Wednesday, January 4, 2017

Joseph Mascarel and the Lazard Street Poltergeist

Despite his gruff, no-nonsense demeanor, former Mayor Joseph Mascarel was not immune to odd occurrences. The September 6, 1889 edition of the Los Angeles Daily Herald details a bizarre three-night incident at the Mascarel residence. At that point, the former mayor lived at 99 Lazard Street (incidentally, Lazard Street was named after another prosperous French businessman - Solomon Lazard, who we will meet again later).

One night around 9pm, after Mascarel and his common-law second wife, Maria, had gone to bed, three loud raps were heard on the rear door of their house. He later described it as sounding like the back door had been slammed violently three times in rapid succession. However, the back door, and the screen door in front of it, were closed and locked.

Mascarel called out "Who is there?" (the article didn't specify whether he spoke in French or Spanish) and checked the back porch. Finding no one there (and it was a brightly moonlit night), he went back to bed. The raps promptly repeated - this time louder and more distinct, and the raps continued for longer. The last rap rattled the windows and woke everyone in the house. Again, no one was on the back porch.

Mascarel tried leaving the inside back door open, hoping to catch the culprit. Ten to fifteen minutes later, the rapping began again. This time Mascarel stepped onto the back porch before the rapping ended - and again, no one was there.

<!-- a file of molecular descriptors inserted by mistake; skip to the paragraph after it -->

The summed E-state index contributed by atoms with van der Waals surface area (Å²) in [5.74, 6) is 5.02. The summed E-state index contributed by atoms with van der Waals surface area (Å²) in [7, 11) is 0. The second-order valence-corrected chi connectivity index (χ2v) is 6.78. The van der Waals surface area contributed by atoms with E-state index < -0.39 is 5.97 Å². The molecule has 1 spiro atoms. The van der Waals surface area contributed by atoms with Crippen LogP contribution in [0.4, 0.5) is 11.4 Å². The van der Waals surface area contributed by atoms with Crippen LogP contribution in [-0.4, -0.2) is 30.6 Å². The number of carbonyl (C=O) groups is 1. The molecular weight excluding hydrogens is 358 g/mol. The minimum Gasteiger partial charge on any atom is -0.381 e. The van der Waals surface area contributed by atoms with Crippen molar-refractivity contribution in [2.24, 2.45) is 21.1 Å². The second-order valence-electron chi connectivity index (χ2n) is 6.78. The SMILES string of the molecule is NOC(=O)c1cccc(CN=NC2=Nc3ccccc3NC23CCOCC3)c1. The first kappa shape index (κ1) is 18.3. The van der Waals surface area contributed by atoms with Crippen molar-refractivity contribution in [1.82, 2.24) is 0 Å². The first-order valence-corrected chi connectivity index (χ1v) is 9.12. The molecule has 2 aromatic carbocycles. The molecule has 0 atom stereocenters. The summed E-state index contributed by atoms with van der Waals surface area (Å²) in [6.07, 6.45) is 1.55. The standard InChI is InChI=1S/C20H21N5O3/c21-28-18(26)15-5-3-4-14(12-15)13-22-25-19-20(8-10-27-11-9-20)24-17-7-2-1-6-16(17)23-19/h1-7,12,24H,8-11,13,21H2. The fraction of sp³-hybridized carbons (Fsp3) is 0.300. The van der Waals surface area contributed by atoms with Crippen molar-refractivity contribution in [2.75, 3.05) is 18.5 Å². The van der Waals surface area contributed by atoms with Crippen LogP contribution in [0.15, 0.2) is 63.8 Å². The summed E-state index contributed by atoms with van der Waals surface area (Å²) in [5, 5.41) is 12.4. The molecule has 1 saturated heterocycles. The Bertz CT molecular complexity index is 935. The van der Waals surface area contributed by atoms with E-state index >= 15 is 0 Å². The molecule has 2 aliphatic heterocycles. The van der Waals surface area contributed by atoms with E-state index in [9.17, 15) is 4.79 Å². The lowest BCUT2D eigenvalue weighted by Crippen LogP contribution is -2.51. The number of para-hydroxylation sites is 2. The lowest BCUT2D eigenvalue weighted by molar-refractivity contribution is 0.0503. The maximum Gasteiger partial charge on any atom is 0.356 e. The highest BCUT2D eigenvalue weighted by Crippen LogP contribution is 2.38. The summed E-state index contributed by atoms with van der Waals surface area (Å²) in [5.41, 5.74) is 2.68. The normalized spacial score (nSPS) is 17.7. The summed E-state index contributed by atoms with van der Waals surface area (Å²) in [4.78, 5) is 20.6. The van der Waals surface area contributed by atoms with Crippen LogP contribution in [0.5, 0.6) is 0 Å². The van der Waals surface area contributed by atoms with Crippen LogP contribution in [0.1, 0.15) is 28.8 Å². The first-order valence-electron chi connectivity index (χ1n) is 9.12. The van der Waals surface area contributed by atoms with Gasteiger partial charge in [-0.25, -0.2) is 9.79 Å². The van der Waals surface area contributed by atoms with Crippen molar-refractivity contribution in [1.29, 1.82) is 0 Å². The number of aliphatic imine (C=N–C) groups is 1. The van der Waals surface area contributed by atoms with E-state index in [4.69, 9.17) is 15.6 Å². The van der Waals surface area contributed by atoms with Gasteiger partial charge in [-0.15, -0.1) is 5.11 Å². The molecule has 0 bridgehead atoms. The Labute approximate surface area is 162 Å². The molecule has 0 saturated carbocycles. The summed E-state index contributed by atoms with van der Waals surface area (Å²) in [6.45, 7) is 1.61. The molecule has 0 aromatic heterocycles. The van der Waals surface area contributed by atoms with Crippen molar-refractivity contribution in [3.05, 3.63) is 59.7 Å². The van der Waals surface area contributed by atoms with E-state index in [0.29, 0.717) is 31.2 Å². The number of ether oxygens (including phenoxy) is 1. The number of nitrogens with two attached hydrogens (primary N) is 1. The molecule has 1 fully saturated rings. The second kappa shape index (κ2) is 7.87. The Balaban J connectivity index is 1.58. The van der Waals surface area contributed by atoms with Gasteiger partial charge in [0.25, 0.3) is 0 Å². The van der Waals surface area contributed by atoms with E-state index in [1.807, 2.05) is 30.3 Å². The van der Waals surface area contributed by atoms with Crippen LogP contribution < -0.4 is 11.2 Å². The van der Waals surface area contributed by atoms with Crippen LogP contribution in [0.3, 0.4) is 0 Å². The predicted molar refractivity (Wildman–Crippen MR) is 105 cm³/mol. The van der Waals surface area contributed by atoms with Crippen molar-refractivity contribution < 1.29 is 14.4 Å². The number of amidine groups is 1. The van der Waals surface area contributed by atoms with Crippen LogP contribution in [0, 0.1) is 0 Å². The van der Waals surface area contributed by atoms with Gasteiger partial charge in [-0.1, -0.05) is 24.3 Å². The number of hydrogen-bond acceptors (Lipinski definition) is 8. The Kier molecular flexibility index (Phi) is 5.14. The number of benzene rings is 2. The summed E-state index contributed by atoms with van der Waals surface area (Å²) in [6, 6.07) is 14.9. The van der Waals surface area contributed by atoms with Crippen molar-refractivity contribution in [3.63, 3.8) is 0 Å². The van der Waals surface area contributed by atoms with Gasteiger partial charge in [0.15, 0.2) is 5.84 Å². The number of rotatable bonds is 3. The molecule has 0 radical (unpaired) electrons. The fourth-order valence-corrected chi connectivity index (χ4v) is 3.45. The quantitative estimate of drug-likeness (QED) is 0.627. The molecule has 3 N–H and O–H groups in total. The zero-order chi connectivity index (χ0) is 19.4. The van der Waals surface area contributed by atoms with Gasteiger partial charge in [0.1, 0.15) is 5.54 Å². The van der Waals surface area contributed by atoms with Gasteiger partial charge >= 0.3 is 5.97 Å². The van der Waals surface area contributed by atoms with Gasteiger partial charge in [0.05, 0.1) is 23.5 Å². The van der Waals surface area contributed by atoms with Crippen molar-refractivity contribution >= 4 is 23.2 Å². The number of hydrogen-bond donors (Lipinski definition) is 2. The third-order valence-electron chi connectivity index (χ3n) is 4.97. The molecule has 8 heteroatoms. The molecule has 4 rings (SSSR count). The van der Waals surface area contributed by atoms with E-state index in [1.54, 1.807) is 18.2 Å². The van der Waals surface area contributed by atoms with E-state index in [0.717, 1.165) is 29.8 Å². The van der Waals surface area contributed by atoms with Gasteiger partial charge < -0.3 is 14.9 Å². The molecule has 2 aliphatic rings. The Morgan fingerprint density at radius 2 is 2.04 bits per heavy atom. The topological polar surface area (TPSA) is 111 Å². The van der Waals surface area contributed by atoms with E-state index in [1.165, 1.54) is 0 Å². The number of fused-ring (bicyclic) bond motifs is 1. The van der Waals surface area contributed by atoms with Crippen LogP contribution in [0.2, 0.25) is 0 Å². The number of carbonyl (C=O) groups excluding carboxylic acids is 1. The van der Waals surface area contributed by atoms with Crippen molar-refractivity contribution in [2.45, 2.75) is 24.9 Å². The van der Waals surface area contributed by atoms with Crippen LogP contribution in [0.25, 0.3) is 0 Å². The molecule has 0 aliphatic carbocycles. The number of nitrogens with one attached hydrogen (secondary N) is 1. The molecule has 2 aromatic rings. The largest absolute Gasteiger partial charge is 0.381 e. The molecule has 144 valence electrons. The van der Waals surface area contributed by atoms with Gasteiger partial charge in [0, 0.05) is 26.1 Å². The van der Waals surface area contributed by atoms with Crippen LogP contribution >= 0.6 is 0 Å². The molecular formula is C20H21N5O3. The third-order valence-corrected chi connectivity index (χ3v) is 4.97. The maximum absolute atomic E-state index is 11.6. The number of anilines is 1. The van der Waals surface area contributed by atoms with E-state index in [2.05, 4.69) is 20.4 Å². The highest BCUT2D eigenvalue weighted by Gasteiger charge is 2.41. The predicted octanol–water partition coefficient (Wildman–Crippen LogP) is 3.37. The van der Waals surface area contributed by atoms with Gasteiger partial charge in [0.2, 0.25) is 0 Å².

The following morning, Maria and the couple's children insisted the strange noises must have been the work of spirits, intending to warn him or deliver a message. Mascarel had never encountered a ghost in his 73 years on Earth and wasn't about to start believing in them.

That night, the mysterious rapping noises resumed. This time they were loud enough to wake several neighbors - some of whom went inside the house to see for themselves. Nothing happened when anyone stood close to the door, but as soon as the coast was clear, the loud banging resumed.

The following day, Mascarel told this strange story to an acquaintance on the police force. (One of his daughters from his first marriage just so happened to be the wife of a police officer.) Two officers were dispatched to watch the house that night.

Meanwhile, some members of Mascarel's family insisted he consult a medium (which he was certainly not going to do). However, a neighbor took it upon herself to do so. The medium reported that the elderly former mayor could be near the end of his life, and that he should write his will as soon as possible. (Given what we know about Mascarel's unconventional domestic situation and his adult children's nasty squabbles over his large estate, I think it's safe to say that psychic was paid off.) Mascarel declined to speak with her directly.

That night, with two LAPD officers hiding in the bushes behind the house, the rapping began again. The officers ran for the porch, and a tall man dressed in black with white whiskers made a run for it. They nearly caught the man, who cursed and shouted something in French before escaping. The strange raps never happened again.

The next day, the "ghost" was all anyone in the neighborhood could talk about. Many neighbors speculated that it had all been a ruse by Mascarel's children to frighten him into changing his will (why am I not surprised?).

I wouldn't be surprised if it was also intended to scare him into finally legally marrying Maria (Mascarel's first wife, Serilda, had died in 1887).

Unfortunately, the tough, 73-year-old ex-mayor proved impossible to scare.

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